Literature cited

  1. Marzluff, J. M., et al. 2001. Pp 332-363
    in Avian ecology and conservation in an urbanizing world (J. M. Marzluff, R. Bowman, and R. Donelly, eds.). Kluwer Academic Press, Norwell, MA.
  2. McGowan, K.J. (2001). P 365-381 in Avian ecology and conservation in an
    urbanizing world (J. M. Marzluff, R. Bowman, and R. Donelly, eds.).
    Kluwer Academic Press, Norwell, MA.


Filed under Crow behavior, Crow life history

Identifying crow dieases: Avian pox

Recently, I received an email from someone in distress over an obviously sick crow in their yard. They sent some photos and were wondering about the cause of the crusty areas around the bill and eyes. Although I am by no means an expert in avian diseases, there’s one that’s easy to identify and by far the most common I see in the field so I feel it’s appropriate to provide a brief description of it here.

Bird with a likely avian pox infection as identified by the whitish/pink lesions around the exposed skin.  Photo c/o D. Wright

Bird with a likely avian pox infection as identified by the whitish/pink lesions around the exposed skin. Photo c/o D. Wright

Avian pox is a common disease affecting birds across many different orders including songbirds, raptors and game birds. It’s caused by the avipoxvirus of which there are at least 3 different strains. There’s multiple modes of transmission but it’s most often spread by mosquitoes which is why it’s observed more commonly in the spring and summer months. It can also be spread via direct transmission or indirectly through inhalation of dander, feather debris or sharing contaminated food or water sources (a good reminder to regularly clean feeders and bird baths).

There are two types of avian pox: wet and dry. Wet pox affects the mouth, throat, trachea and lungs and is most likely to be fatal because it can eventually cause suffocation. Dry pox infections are easy to identify because they result in visible lesions and scarring on the non feathered areas of the bird. In the early stages small yellow, white or pink blisters form which become large raised areas that eventually burst. This results in the formation of crusty scabs that, on crows, will appear brown or black. As long as the the bird’s ability to feed isn’t influenced by the location of the scabbing the lesions will generally heal in 2-4 weeks. The general health of the bird before the infection, and the presence of any secondary infections that result from the open lesions will influence the bird’s likelihood of survival.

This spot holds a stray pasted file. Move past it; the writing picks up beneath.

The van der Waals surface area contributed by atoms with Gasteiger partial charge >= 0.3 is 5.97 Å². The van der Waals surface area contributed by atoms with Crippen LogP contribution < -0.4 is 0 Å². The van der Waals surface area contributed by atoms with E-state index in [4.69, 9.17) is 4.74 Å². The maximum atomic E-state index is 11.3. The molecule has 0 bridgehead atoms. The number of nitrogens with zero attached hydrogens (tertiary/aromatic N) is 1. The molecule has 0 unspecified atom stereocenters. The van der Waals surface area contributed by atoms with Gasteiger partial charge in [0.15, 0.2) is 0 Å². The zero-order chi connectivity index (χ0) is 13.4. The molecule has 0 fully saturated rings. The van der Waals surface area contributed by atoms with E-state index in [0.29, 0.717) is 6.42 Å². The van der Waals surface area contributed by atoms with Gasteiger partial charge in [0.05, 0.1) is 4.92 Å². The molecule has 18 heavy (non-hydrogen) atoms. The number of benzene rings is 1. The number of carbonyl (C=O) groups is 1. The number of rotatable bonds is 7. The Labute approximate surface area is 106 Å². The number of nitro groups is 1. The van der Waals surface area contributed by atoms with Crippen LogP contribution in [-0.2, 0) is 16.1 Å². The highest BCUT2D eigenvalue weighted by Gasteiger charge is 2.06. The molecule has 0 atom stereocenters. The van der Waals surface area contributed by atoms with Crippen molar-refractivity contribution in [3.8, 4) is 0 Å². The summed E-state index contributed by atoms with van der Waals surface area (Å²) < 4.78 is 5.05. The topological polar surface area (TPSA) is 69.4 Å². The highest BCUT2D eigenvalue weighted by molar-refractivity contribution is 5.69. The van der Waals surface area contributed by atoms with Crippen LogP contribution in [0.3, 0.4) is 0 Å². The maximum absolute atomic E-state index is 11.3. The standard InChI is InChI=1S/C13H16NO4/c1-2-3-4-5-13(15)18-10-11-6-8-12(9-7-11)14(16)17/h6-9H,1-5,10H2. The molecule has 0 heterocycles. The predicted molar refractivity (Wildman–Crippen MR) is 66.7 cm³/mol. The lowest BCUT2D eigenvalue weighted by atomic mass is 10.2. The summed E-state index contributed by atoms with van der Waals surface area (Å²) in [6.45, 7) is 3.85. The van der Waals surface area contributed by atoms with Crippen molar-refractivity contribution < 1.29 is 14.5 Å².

The pox covered feet of a crow fatally weakened by this disease.

The pox covered feet of a crow fatally weakened by this disease. c/o Sarah Ramirez

If you notice pox infected birds at your feeder(s) the best way to protect your visitors is to stop feeding them. This may seem cruel or counterproductive since sick birds need access to consist food sources to fight the infection, but providing food bonanzas concentrate birds and increases the risk of transmission to healthy individuals. Depending on your situation you may be able to provide food to the individual without worry of creating contact between multiple birds.

Please leave a message in the comments if you have high quality photos of your infected birds and would be willing to let me use them in this post.  Thank you!


Filed under Crow disease, Crow life history

Crow curiosities: what causes white feathers?

ZB in flight.  Photo c/o Sarah Ramirez

ZB in flight. Photo c/o Sarah Ramirez